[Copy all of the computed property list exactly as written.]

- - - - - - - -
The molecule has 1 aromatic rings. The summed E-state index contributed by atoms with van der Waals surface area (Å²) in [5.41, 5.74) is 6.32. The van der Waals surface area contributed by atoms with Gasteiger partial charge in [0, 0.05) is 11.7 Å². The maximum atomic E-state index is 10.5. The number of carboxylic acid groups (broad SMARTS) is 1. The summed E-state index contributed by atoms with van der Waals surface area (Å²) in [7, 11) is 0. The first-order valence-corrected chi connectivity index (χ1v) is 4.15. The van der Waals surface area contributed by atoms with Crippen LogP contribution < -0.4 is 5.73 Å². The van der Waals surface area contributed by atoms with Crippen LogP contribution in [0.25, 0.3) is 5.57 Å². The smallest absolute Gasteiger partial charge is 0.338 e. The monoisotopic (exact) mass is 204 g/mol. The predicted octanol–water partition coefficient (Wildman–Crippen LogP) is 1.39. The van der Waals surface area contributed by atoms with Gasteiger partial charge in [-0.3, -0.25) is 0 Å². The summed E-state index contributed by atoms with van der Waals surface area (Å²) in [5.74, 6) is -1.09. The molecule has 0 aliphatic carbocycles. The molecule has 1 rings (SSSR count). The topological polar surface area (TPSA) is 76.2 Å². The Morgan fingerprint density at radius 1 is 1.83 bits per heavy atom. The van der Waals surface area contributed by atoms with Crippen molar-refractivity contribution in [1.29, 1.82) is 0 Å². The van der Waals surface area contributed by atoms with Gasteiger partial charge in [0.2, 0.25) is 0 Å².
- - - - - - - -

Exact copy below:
The molecule has 1 aromatic rings. The summed E-state index contributed by atoms with van der Waals surface area (Å²) in [5.41, 5.74) is 6.32. The van der Waals surface area contributed by atoms with Gasteiger partial charge in [0, 0.05) is 11.7 Å². The maximum atomic E-state index is 10.5. The number of carboxylic acid groups (broad SMARTS) is 1. The summed E-state index contributed by atoms with van der Waals surface area (Å²) in [7, 11) is 0. The first-order valence-corrected chi connectivity index (χ1v) is 4.15. The van der Waals surface area contributed by atoms with Crippen LogP contribution < -0.4 is 5.73 Å². The van der Waals surface area contributed by atoms with Crippen LogP contribution in [0.25, 0.3) is 5.57 Å². The smallest absolute Gasteiger partial charge is 0.338 e. The monoisotopic (exact) mass is 204 g/mol. The predicted octanol–water partition coefficient (Wildman–Crippen LogP) is 1.39. The van der Waals surface area contributed by atoms with Gasteiger partial charge in [-0.3, -0.25) is 0 Å². The summed E-state index contributed by atoms with van der Waals surface area (Å²) in [5.74, 6) is -1.09. The molecule has 0 aliphatic carbocycles. The molecule has 1 rings (SSSR count). The topological polar surface area (TPSA) is 76.2 Å². The Morgan fingerprint density at radius 1 is 1.83 bits per heavy atom. The van der Waals surface area contributed by atoms with Crippen molar-refractivity contribution in [1.29, 1.82) is 0 Å². The van der Waals surface area contributed by atoms with Gasteiger partial charge in [0.2, 0.25) is 0 Å².